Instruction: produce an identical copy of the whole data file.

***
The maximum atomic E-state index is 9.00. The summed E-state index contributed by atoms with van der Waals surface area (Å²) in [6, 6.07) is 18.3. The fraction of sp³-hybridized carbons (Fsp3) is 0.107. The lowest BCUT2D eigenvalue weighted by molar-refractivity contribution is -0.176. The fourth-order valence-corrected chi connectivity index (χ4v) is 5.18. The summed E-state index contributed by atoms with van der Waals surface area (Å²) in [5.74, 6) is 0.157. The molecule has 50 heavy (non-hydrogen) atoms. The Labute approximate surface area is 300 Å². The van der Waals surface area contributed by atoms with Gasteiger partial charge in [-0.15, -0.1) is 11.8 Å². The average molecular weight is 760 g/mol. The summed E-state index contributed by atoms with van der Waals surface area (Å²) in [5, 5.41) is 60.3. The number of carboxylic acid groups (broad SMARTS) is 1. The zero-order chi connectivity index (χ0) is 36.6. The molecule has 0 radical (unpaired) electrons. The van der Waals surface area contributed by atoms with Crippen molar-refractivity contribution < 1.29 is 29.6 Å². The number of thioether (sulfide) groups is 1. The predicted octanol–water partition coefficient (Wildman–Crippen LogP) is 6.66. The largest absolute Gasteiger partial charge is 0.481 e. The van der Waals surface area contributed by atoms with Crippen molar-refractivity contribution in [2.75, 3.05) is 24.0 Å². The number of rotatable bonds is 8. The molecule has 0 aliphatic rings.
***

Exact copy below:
The maximum atomic E-state index is 9.00. The summed E-state index contributed by atoms with van der Waals surface area (Å²) in [6, 6.07) is 18.3. The fraction of sp³-hybridized carbons (Fsp3) is 0.107. The lowest BCUT2D eigenvalue weighted by molar-refractivity contribution is -0.176. The fourth-order valence-corrected chi connectivity index (χ4v) is 5.18. The summed E-state index contributed by atoms with van der Waals surface area (Å²) in [5.74, 6) is 0.157. The molecule has 50 heavy (non-hydrogen) atoms. The Labute approximate surface area is 300 Å². The van der Waals surface area contributed by atoms with Gasteiger partial charge in [-0.15, -0.1) is 11.8 Å². The average molecular weight is 760 g/mol. The summed E-state index contributed by atoms with van der Waals surface area (Å²) in [5, 5.41) is 60.3. The number of carboxylic acid groups (broad SMARTS) is 1. The zero-order chi connectivity index (χ0) is 36.6. The molecule has 0 radical (unpaired) electrons. The van der Waals surface area contributed by atoms with Crippen molar-refractivity contribution < 1.29 is 29.6 Å². The number of thioether (sulfide) groups is 1. The predicted octanol–water partition coefficient (Wildman–Crippen LogP) is 6.66. The largest absolute Gasteiger partial charge is 0.481 e. The van der Waals surface area contributed by atoms with Crippen molar-refractivity contribution in [2.75, 3.05) is 24.0 Å². The number of rotatable bonds is 8. The molecule has 0 aliphatic rings.